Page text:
By Richard D. Orol

October 21, 2010

WASHINGTON (MarketWatch) — Consumer advocates and bank executives clashed on Thursday over the financial industry’s handling and the severity of the so-called “robo-signing” crisis that the government says could derail the housing market.

The Federal Reserve Consumer Advisory council meeting convened as the White House and bank regulators have begun to expand their efforts to fight foreclosure fraud after some large institutions admitted they had used the tactic of “robo-signing,” where institutions assign one person to quickly approve numerous foreclosures with only cursory glances at the paperwork to determine whether all the documents are in order.

The White House nonetheless has resisted calls for a national foreclosure moratorium as some lenders, such as Bank of America (BAC 11.50, +0.20, +1.77%)  , have re-started efforts to seize homes. The Obama administration said a national moratorium would threaten a fragile housing recovery. See story on White House view of foreclosure crisis.

Kathleen Engel, a law professor at Suffolk University, said process problems are not new and she hopes regulators investigate the practice she contends many banks employ of outsourcing document preparation in foreclosure cases as a means of “insulating” the institutions from liability.

“I want the regulators to dig deep,” Engel said. “I don’t think outsourcing means the institutions are not responsible.”

However, bank executives at the meeting countered the claims, arguing that problems with robo-signing are being blown out of proportion.

“What happens is that through those anecdotes we make sweeping and broad comments that the system is broken at all the large institutions and that doesn’t help anyone,” said John Carey, chief administration officer of consumer banking in North America at Citigroup Inc (C 4.16, -0.02, -0.50%)  .

“That is harmful for everyone. We have to investigate and get our hands around the true facts. More corrective action is needed; those that have done wrong must be sanctioned, but we shouldn’t place an indictment against the entire system, and that doesn’t help people working in those institutions that are trying to do the right thing,” he added.

Kevin Rhein, vice president, card services and consumer lending at Wells Fargo & Co. (WFC 25.83, -0.08, -0.31%)  , said the San Francisco lende has taken major steps to modify mortgages privately and through the Obama administration’s Home Affordable Modification Program. He pointed out that between January 2009 and August 2010, Wells Fargo has completed 532,600 modifications and 1.8 million refinances to help homeowners. He added that the 88% of Wells Fargo’s modifications have been completed through the bank’s own private programs.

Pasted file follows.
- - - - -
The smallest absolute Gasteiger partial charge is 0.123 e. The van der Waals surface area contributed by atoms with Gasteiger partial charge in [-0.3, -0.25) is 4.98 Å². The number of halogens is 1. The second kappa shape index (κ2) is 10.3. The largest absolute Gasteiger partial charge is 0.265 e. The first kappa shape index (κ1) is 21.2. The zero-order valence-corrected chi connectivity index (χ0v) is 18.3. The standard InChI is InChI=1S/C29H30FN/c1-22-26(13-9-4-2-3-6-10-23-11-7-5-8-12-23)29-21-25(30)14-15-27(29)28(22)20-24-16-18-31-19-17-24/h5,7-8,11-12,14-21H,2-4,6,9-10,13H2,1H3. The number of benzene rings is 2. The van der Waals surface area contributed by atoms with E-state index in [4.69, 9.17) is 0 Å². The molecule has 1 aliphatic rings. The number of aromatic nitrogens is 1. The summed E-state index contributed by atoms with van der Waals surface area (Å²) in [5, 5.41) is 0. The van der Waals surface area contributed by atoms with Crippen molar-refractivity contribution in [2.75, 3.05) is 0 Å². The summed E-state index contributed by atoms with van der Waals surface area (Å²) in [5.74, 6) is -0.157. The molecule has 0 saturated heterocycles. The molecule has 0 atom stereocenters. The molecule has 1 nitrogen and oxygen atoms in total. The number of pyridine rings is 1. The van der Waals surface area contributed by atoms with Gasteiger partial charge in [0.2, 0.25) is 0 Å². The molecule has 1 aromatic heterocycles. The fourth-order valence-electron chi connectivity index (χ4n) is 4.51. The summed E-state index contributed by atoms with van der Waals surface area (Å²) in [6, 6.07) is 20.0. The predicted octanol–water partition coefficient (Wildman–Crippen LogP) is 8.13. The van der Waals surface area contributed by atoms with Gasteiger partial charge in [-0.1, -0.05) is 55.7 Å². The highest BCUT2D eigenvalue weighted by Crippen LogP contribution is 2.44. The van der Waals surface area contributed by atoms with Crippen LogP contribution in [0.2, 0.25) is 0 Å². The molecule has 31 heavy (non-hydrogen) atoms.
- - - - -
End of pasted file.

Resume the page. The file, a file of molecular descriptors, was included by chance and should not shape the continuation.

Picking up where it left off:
“The last thing we want is to put someone out of their home,” Rhein said. “It is important to understand the extensive work trying to be done here and look at it in totality.”

Maeve Elise Brown, executive director at Housing and Economic Rights Advocates in Oakland, Calif., disagreed, saying the servicer/lender system is “systemically” broken. She said she was worried that the private modifications conducted by big banks will result in high re-default rates by borrowers, and she believed that many of these bank in-house modifications aren’t giving homeowners the interest rate relief they need not to re-default.

Brown and other groups complained that many troubled homeowners are stuck in temporary modifications through the White House program, not knowing whether they will be permitted to qualify for a permanent modification.

“You have a bunch of people in trial modifications left hanging for many months, not knowing what is going on,” she said.

Patricia Garcia Duarte, president of Neighborhood Housing Services, said the number of homeowners the Phoeniz, Ariz.-based counseling service company is assisting that are waiting for a decision on whether they would be approved for mortgage modifications under the HAMP program has gone up.

“Our housing counselors are exhausted,” she said. “It shouldn’t take 15 months in a trial modification to figure out whether a borrower qualifies for a permanent modification. If they are not going to qualify for a modification the sooner they know the better so they can have closure.”

Dory Rand, president of the Woodstock Institute in Chicago, Ill., argued that both HAMP and private modifications aren’t working and that the only way regulators and legislators can get a handle on the growing foreclosure crisis is through legislation dubbed “cram down” that would allow bankruptcy judges to modify mortgages and help troubled homeowners reduce the principal they owe on the loan.

“We need to get to a point where [principal reduction] will happen more frequently,” she said.

In an Oct. 1 report, Amherst Mortgage Insight predicts that if governmental policy does not change, over 11 million borrowers are in danger of losing his or her home.

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